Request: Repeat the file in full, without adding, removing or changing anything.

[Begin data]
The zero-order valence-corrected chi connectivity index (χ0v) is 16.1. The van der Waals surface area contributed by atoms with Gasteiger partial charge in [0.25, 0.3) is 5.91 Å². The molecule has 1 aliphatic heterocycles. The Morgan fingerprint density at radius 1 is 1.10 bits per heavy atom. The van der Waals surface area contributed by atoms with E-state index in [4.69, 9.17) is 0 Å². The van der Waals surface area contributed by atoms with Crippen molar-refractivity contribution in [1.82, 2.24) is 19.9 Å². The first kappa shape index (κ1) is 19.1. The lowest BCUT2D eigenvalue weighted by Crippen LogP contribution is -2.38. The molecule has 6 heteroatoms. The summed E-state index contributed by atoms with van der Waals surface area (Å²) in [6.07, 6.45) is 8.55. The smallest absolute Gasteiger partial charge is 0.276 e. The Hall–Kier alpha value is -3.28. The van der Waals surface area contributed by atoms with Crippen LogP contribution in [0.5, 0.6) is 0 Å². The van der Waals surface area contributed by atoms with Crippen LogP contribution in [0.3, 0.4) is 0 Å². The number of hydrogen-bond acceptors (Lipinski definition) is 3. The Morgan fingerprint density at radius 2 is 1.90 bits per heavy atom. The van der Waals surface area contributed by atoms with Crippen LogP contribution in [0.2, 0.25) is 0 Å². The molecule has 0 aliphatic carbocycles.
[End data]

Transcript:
The zero-order valence-corrected chi connectivity index (χ0v) is 16.1. The van der Waals surface area contributed by atoms with Gasteiger partial charge in [0.25, 0.3) is 5.91 Å². The molecule has 1 aliphatic heterocycles. The Morgan fingerprint density at radius 1 is 1.10 bits per heavy atom. The van der Waals surface area contributed by atoms with E-state index in [4.69, 9.17) is 0 Å². The van der Waals surface area contributed by atoms with Crippen molar-refractivity contribution in [1.82, 2.24) is 19.9 Å². The first kappa shape index (κ1) is 19.1. The lowest BCUT2D eigenvalue weighted by Crippen LogP contribution is -2.38. The molecule has 6 heteroatoms. The summed E-state index contributed by atoms with van der Waals surface area (Å²) in [6.07, 6.45) is 8.55. The smallest absolute Gasteiger partial charge is 0.276 e. The Hall–Kier alpha value is -3.28. The van der Waals surface area contributed by atoms with Crippen LogP contribution in [0.5, 0.6) is 0 Å². The van der Waals surface area contributed by atoms with Crippen LogP contribution in [0.3, 0.4) is 0 Å². The number of hydrogen-bond acceptors (Lipinski definition) is 3. The Morgan fingerprint density at radius 2 is 1.90 bits per heavy atom. The van der Waals surface area contributed by atoms with Crippen LogP contribution in [0.2, 0.25) is 0 Å². The molecule has 0 aliphatic carbocycles.